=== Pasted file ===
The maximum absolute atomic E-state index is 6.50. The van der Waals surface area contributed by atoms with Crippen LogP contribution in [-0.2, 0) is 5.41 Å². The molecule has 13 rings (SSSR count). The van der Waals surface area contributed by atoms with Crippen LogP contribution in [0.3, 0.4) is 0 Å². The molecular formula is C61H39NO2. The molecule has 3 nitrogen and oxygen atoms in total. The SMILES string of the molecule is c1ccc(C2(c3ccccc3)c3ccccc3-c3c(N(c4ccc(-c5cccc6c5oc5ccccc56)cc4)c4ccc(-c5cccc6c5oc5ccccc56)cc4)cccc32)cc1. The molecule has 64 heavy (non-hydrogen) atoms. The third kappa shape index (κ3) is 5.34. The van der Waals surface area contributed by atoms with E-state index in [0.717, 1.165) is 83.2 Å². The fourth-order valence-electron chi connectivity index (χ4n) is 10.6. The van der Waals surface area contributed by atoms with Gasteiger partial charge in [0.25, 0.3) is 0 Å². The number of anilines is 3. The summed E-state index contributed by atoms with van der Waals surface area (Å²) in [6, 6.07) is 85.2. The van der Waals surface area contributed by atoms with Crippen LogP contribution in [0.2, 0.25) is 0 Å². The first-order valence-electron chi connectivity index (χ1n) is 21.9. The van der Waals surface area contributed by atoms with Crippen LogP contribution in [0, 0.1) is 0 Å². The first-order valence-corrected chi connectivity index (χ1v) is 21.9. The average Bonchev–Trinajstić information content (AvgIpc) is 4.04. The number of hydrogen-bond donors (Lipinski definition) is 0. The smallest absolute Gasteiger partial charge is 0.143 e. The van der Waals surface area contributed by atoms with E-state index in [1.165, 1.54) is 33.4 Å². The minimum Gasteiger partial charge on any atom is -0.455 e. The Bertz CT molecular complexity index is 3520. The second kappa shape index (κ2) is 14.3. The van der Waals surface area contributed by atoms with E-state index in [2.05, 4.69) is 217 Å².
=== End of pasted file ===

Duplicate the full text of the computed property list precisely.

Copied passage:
The maximum absolute atomic E-state index is 6.50. The van der Waals surface area contributed by atoms with Crippen LogP contribution in [-0.2, 0) is 5.41 Å². The molecule has 13 rings (SSSR count). The van der Waals surface area contributed by atoms with Crippen LogP contribution in [0.3, 0.4) is 0 Å². The molecular formula is C61H39NO2. The molecule has 3 nitrogen and oxygen atoms in total. The SMILES string of the molecule is c1ccc(C2(c3ccccc3)c3ccccc3-c3c(N(c4ccc(-c5cccc6c5oc5ccccc56)cc4)c4ccc(-c5cccc6c5oc5ccccc56)cc4)cccc32)cc1. The molecule has 64 heavy (non-hydrogen) atoms. The third kappa shape index (κ3) is 5.34. The van der Waals surface area contributed by atoms with E-state index in [0.717, 1.165) is 83.2 Å². The fourth-order valence-electron chi connectivity index (χ4n) is 10.6. The van der Waals surface area contributed by atoms with Gasteiger partial charge in [0.25, 0.3) is 0 Å². The number of anilines is 3. The summed E-state index contributed by atoms with van der Waals surface area (Å²) in [6, 6.07) is 85.2. The van der Waals surface area contributed by atoms with Crippen LogP contribution in [0.2, 0.25) is 0 Å². The first-order valence-electron chi connectivity index (χ1n) is 21.9. The van der Waals surface area contributed by atoms with Crippen LogP contribution in [0, 0.1) is 0 Å². The first-order valence-corrected chi connectivity index (χ1v) is 21.9. The average Bonchev–Trinajstić information content (AvgIpc) is 4.04. The number of hydrogen-bond donors (Lipinski definition) is 0. The smallest absolute Gasteiger partial charge is 0.143 e. The van der Waals surface area contributed by atoms with E-state index in [1.165, 1.54) is 33.4 Å². The minimum Gasteiger partial charge on any atom is -0.455 e. The Bertz CT molecular complexity index is 3520. The second kappa shape index (κ2) is 14.3. The van der Waals surface area contributed by atoms with E-state index in [2.05, 4.69) is 217 Å².